But because of Vietnam’s high economic growth rate, stable socio-political environment, great potential in food processing and export, as well as a strong development in tourism, Hutamaki has decided to build a modern packaging plant in Binh Duong, 17 kilometres away from Ho Chi Minh City. Situated in the Vietnam-Singapore industrial park with a total area of 20,000 square metres, this facility is considered one of the most modern packaging plants in Asia. The plant was inaugurated during the visit to Vietnam by Minister Lehtomaki.
     The total investment capital for the first phase of the plant is put at EUR 20 million. The plant has already employed 300 workers, and with its integrated manufacturing from designing, printing and manufacturing of finished packages, it will supply high-quality wrapping products to the local food and drink industries.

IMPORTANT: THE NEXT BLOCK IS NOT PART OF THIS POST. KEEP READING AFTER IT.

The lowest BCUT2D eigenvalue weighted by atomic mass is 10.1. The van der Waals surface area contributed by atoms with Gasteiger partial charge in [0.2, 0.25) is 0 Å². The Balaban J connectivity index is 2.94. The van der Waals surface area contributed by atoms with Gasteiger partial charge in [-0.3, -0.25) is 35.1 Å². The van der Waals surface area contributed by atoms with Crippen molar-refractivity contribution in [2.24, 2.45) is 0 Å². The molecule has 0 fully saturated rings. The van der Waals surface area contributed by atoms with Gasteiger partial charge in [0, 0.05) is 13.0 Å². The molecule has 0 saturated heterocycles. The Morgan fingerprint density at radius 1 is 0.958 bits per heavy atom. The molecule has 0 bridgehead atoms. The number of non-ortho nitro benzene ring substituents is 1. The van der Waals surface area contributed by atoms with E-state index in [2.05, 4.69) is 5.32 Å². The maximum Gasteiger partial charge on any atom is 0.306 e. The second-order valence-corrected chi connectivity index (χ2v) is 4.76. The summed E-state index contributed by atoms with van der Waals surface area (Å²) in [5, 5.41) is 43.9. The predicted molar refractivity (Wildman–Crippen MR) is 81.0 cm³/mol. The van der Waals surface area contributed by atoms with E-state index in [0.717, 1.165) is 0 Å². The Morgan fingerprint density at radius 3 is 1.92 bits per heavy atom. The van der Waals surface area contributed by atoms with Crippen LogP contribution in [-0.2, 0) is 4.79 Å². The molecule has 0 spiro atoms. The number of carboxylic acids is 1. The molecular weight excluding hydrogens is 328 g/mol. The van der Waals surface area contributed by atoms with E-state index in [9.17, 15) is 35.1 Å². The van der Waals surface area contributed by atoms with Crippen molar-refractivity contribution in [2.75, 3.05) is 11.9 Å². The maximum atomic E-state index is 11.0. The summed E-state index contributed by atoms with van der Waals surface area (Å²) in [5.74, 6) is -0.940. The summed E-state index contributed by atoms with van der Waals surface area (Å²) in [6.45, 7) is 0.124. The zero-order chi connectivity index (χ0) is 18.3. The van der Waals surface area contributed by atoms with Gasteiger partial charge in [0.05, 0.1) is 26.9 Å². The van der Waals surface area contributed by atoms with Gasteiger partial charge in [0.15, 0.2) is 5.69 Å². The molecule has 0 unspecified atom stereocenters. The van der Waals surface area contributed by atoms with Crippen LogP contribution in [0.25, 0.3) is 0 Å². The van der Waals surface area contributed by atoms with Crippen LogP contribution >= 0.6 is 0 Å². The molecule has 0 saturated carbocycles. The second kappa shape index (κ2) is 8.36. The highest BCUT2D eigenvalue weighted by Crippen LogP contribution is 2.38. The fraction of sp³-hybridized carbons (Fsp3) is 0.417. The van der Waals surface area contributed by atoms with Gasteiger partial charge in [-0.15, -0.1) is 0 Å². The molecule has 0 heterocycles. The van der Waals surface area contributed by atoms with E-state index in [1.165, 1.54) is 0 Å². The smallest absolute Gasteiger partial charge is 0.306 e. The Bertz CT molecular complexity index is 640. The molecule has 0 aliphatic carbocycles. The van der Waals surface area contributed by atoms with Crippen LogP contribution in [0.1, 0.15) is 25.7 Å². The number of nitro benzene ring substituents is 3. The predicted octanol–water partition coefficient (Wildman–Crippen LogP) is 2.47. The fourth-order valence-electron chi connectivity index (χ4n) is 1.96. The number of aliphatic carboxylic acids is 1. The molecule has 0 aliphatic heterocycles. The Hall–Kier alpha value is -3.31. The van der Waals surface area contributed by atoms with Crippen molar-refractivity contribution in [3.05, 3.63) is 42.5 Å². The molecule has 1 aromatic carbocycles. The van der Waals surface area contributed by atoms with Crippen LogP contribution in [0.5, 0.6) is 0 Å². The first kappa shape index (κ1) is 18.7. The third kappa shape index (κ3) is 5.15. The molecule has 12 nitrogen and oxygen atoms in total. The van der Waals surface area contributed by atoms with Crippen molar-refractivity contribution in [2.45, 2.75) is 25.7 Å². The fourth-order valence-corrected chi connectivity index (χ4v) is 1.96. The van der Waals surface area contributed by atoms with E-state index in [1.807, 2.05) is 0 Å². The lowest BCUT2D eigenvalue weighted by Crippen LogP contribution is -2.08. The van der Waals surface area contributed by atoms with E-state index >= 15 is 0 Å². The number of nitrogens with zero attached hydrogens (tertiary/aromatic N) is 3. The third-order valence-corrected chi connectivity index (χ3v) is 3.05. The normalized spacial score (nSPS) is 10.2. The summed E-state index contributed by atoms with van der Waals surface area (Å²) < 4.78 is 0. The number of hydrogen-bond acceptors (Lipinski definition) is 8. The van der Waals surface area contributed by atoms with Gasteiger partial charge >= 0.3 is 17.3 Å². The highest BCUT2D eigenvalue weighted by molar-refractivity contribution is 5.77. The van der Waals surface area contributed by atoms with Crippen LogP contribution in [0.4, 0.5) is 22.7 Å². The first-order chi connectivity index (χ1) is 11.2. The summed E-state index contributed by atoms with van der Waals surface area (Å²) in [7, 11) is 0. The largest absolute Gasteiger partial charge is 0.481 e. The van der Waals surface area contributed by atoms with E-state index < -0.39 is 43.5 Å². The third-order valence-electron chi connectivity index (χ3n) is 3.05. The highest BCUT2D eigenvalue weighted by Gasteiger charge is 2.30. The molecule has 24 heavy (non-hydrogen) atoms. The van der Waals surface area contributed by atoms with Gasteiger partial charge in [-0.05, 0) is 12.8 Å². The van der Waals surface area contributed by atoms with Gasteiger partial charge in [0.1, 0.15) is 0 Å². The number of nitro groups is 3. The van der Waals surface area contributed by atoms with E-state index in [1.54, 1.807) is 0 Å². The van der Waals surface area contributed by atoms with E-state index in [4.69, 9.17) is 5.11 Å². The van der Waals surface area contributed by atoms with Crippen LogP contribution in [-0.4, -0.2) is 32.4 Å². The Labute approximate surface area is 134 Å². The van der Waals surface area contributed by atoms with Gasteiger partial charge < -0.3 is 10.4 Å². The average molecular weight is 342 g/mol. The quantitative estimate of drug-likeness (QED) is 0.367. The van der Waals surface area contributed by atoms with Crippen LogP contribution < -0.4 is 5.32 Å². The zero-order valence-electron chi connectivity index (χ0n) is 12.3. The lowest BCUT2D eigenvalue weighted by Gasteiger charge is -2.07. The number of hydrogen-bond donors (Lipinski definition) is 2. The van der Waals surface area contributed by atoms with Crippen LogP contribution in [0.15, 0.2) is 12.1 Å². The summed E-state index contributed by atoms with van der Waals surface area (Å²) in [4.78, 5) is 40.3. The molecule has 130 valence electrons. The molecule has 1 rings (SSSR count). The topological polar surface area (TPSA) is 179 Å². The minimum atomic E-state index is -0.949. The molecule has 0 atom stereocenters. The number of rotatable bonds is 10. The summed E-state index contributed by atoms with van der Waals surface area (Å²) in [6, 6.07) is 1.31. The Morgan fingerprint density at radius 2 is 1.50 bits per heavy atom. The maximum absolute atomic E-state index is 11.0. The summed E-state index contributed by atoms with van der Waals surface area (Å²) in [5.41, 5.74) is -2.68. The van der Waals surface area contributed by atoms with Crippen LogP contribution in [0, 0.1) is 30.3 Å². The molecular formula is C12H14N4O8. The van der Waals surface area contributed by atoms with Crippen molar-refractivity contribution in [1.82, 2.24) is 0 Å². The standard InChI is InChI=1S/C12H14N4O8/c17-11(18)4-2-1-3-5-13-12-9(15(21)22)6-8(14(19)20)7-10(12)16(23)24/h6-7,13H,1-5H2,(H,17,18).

Pentola, director of the plant, said Vietnam had become an important food exporter and his plant would contribute to this process.
     Also in the business delegation were Instrumentarium, a supplier specialised in medical equipment, and Tamglass, a world-leading manufacturer of safety glass for automobiles and architectural works.
     The presence of representatives from 25 companies in Finland during Lehtomaki’s visit early May and two business seminars held in Hanoi and Ho Chi Minh City – on potential for trade and investment co-operation between Vietnam and Finland, and the role of development co-operation in boosting bilateral relations – will certainly become a driving force for promoting economic ties between the two countries.
     However, according to Lehtomaki, the EU has yet to be satisfied with the existing tariffs of Vietnam and expected for further progress in the forthcoming negotiations on Vietnam’s WTO accession. The investment environment relates to national policies, growth rate, stability and predictability, and especially the economy’s integration into the world economy. Therefore, Finland has always attached importance to Vietnam’s accession to WTO and a breakthrough in investment environment can be made if Vietnam finalise and maintain WTO standards.